This story and that of the Oasis Road are just two of the many that have occurred over the past four years. Equally brave are the families, wives and siblings of these heroes. They have said how shattered and heartbroken they have felt as a result of losing their sons, especially young officers or cadets, but they have also said that their sacrifices were in a noble cause — the survival of the Egyptian nation. For these brave families, there is no greater honour than protecting the nation with their precious lives. Accordingly, it is time for the nation to honour and commemorate these brave souls in a proper fashion.  

Naming a major square, street or school after one of Egypt’s fallen heroes would be a proper gesture of gratitude to commemorate the deeds of Egypt’s heroes. However, in order to truly honour the memory of these heroes, more practical and decisive actions are required. The true commemoration of these heroes would be through developing the country that they dreamed of living in and for which they sacrificed their lives. There are many methods to attain this goal, starting with the vow never to repeat the historical mistakes that led to this brutal war on terrorism which they have sacrificed their lives to win. 

Among these methods is shunning any calls for reconciliation with the Islamists, especially the Muslim Brotherhood, as this group is the greatest enemy of the Egyptian nation in modern times. There should also be effective laws criminalising incitement and sectarianism, which are the breeding ground of terrorism. Careful plans should be drawn up to reform religious discourse, drawing on the contributions of clerics, thinkers, journalists, artists and all those who can contribute effectively towards this goal. 

It should also be acknowledged that attempts to appease the radicals through more conservative laws that oppose freedom have proven to be counter-productive and unconstitutional. The nation will only truly develop through implementing and protecting laws on freedom of expression along with promoting tolerance among the nation’s citizens as the key to fighting hate speech. Flirting with the radicals in an attempt to gain their favour has proven to be flirting with disaster.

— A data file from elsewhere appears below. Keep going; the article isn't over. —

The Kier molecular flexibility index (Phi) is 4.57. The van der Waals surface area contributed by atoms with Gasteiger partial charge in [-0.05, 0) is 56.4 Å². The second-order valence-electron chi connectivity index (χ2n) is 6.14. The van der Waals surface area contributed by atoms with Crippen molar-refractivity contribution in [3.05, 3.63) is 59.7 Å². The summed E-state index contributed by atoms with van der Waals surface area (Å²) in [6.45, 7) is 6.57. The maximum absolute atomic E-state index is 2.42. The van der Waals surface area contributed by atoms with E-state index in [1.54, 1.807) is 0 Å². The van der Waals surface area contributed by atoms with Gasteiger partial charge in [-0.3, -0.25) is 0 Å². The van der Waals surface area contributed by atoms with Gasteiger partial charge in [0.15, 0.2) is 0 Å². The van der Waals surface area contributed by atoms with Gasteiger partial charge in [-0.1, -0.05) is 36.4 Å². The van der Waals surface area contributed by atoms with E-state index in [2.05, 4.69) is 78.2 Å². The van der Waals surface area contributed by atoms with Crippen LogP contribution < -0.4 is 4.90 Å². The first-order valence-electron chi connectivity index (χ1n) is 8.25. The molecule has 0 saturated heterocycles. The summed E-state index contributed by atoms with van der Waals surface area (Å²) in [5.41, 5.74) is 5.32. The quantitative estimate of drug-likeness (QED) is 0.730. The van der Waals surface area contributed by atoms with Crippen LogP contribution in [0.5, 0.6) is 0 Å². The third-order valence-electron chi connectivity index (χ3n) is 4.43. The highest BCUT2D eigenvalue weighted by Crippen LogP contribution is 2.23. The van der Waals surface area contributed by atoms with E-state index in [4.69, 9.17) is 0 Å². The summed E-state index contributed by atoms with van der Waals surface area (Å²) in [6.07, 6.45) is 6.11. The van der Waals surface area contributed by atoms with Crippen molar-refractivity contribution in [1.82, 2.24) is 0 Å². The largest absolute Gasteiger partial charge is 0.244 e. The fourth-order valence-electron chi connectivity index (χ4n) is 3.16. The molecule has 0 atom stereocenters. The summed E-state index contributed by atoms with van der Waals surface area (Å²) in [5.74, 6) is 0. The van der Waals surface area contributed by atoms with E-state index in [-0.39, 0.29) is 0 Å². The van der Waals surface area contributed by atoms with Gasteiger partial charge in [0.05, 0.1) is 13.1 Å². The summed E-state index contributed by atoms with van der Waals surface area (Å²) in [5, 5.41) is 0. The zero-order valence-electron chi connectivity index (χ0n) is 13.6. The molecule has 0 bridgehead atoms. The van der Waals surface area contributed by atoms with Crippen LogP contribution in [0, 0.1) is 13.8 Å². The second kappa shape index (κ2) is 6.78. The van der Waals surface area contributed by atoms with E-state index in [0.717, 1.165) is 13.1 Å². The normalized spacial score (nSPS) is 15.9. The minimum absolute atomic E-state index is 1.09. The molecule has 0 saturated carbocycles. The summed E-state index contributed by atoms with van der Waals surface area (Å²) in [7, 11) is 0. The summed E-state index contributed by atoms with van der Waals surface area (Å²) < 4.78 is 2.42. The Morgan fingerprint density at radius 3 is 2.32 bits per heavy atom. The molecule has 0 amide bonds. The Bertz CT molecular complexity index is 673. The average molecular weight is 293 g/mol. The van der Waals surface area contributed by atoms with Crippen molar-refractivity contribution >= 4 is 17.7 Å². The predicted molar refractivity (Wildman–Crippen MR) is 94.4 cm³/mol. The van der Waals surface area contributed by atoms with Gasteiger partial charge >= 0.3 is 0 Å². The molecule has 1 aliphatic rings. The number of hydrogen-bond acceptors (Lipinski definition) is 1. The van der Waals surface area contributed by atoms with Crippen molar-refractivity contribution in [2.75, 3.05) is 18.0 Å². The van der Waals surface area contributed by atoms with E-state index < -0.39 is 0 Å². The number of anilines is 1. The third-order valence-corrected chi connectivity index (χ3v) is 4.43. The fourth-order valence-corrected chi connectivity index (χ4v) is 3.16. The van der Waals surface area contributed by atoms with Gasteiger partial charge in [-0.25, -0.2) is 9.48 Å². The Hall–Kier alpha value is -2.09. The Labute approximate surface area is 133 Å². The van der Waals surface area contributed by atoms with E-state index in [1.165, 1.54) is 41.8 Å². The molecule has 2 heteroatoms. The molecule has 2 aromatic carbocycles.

The great Egyptian nation which has sacrificed thousands of its finest sons and daughters during two consecutive revolutions and a ferocious war on terrorism deserves a modern and democratic form of government that shuns extremism and embraces secular modernity. Upholding the pillars of democracy, free elections, freedom of information, the peaceful rotation of power, freedom of speech and tolerance is the true commemoration of Egypt’s fallen heroes. Their sacrifices and their young lives would be lost if Egyptians do not realise the importance of these features of democracy. These heroes gave up their lives to fight religious tyranny and other forms of dictatorship besieging the nation from within. 

Making sure that Egypt remains the opposite to what terrorists from the Muslim Brotherhood, Al-Qaeda and IS want it to be is the greatest method of honouring our fallen heroes who gave up their lives expecting nothing in return. 

The writer is a political analyst and author of Egypt’s Arab Spring: The Long and Winding Road to Democracy